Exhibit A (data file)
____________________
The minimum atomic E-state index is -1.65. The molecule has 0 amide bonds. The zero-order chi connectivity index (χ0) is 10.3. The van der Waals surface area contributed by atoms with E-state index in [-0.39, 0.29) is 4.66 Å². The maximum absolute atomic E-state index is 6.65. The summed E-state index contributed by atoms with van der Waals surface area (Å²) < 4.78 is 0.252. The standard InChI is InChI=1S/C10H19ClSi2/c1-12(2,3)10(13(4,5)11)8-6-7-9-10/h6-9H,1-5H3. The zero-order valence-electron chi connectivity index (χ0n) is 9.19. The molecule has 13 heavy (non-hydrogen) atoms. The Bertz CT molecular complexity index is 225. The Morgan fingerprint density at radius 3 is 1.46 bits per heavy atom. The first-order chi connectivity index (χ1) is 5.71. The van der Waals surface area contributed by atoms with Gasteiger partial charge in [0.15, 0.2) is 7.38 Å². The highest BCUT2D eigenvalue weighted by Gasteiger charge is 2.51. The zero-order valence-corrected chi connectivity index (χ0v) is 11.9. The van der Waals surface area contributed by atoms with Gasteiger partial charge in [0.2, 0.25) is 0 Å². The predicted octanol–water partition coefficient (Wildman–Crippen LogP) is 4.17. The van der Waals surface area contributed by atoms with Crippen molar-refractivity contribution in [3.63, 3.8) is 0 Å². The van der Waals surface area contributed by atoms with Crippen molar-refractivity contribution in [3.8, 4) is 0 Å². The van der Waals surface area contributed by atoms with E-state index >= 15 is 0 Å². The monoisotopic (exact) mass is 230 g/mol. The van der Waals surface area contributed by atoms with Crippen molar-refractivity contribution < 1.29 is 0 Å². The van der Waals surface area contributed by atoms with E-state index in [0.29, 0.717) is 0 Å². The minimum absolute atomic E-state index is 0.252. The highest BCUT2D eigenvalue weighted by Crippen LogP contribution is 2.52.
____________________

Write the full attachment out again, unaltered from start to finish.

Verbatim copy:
The minimum atomic E-state index is -1.65. The molecule has 0 amide bonds. The zero-order chi connectivity index (χ0) is 10.3. The van der Waals surface area contributed by atoms with E-state index in [-0.39, 0.29) is 4.66 Å². The maximum absolute atomic E-state index is 6.65. The summed E-state index contributed by atoms with van der Waals surface area (Å²) < 4.78 is 0.252. The standard InChI is InChI=1S/C10H19ClSi2/c1-12(2,3)10(13(4,5)11)8-6-7-9-10/h6-9H,1-5H3. The zero-order valence-electron chi connectivity index (χ0n) is 9.19. The molecule has 13 heavy (non-hydrogen) atoms. The Bertz CT molecular complexity index is 225. The Morgan fingerprint density at radius 3 is 1.46 bits per heavy atom. The first-order chi connectivity index (χ1) is 5.71. The van der Waals surface area contributed by atoms with Gasteiger partial charge in [0.15, 0.2) is 7.38 Å². The highest BCUT2D eigenvalue weighted by Gasteiger charge is 2.51. The zero-order valence-corrected chi connectivity index (χ0v) is 11.9. The van der Waals surface area contributed by atoms with Gasteiger partial charge in [0.2, 0.25) is 0 Å². The predicted octanol–water partition coefficient (Wildman–Crippen LogP) is 4.17. The van der Waals surface area contributed by atoms with Crippen molar-refractivity contribution in [3.63, 3.8) is 0 Å². The van der Waals surface area contributed by atoms with Crippen molar-refractivity contribution in [3.8, 4) is 0 Å². The van der Waals surface area contributed by atoms with E-state index >= 15 is 0 Å². The monoisotopic (exact) mass is 230 g/mol. The van der Waals surface area contributed by atoms with Crippen molar-refractivity contribution < 1.29 is 0 Å². The van der Waals surface area contributed by atoms with E-state index in [0.29, 0.717) is 0 Å². The minimum absolute atomic E-state index is 0.252. The highest BCUT2D eigenvalue weighted by Crippen LogP contribution is 2.52.